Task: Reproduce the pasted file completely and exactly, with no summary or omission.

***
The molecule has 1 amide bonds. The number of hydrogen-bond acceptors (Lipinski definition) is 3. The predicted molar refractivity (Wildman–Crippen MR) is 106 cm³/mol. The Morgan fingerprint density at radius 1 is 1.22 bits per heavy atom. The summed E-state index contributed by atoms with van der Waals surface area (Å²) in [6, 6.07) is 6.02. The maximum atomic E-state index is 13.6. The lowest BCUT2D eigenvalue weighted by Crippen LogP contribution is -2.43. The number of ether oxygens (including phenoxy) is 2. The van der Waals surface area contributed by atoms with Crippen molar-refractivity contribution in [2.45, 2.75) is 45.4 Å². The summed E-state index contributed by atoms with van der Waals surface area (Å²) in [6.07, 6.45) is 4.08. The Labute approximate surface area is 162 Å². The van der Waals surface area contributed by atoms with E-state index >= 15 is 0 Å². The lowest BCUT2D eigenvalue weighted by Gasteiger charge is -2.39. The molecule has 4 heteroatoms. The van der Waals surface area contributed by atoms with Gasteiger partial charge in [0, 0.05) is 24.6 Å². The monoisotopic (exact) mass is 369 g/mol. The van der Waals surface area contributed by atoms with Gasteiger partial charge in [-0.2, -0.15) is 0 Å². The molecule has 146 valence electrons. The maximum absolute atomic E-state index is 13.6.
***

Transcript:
The molecule has 1 amide bonds. The number of hydrogen-bond acceptors (Lipinski definition) is 3. The predicted molar refractivity (Wildman–Crippen MR) is 106 cm³/mol. The Morgan fingerprint density at radius 1 is 1.22 bits per heavy atom. The summed E-state index contributed by atoms with van der Waals surface area (Å²) in [6, 6.07) is 6.02. The maximum atomic E-state index is 13.6. The lowest BCUT2D eigenvalue weighted by Crippen LogP contribution is -2.43. The number of ether oxygens (including phenoxy) is 2. The van der Waals surface area contributed by atoms with Crippen molar-refractivity contribution in [2.45, 2.75) is 45.4 Å². The summed E-state index contributed by atoms with van der Waals surface area (Å²) in [6.07, 6.45) is 4.08. The Labute approximate surface area is 162 Å². The van der Waals surface area contributed by atoms with E-state index >= 15 is 0 Å². The lowest BCUT2D eigenvalue weighted by Gasteiger charge is -2.39. The molecule has 4 heteroatoms. The van der Waals surface area contributed by atoms with Gasteiger partial charge in [0, 0.05) is 24.6 Å². The monoisotopic (exact) mass is 369 g/mol. The van der Waals surface area contributed by atoms with Gasteiger partial charge in [-0.2, -0.15) is 0 Å². The molecule has 146 valence electrons. The maximum absolute atomic E-state index is 13.6.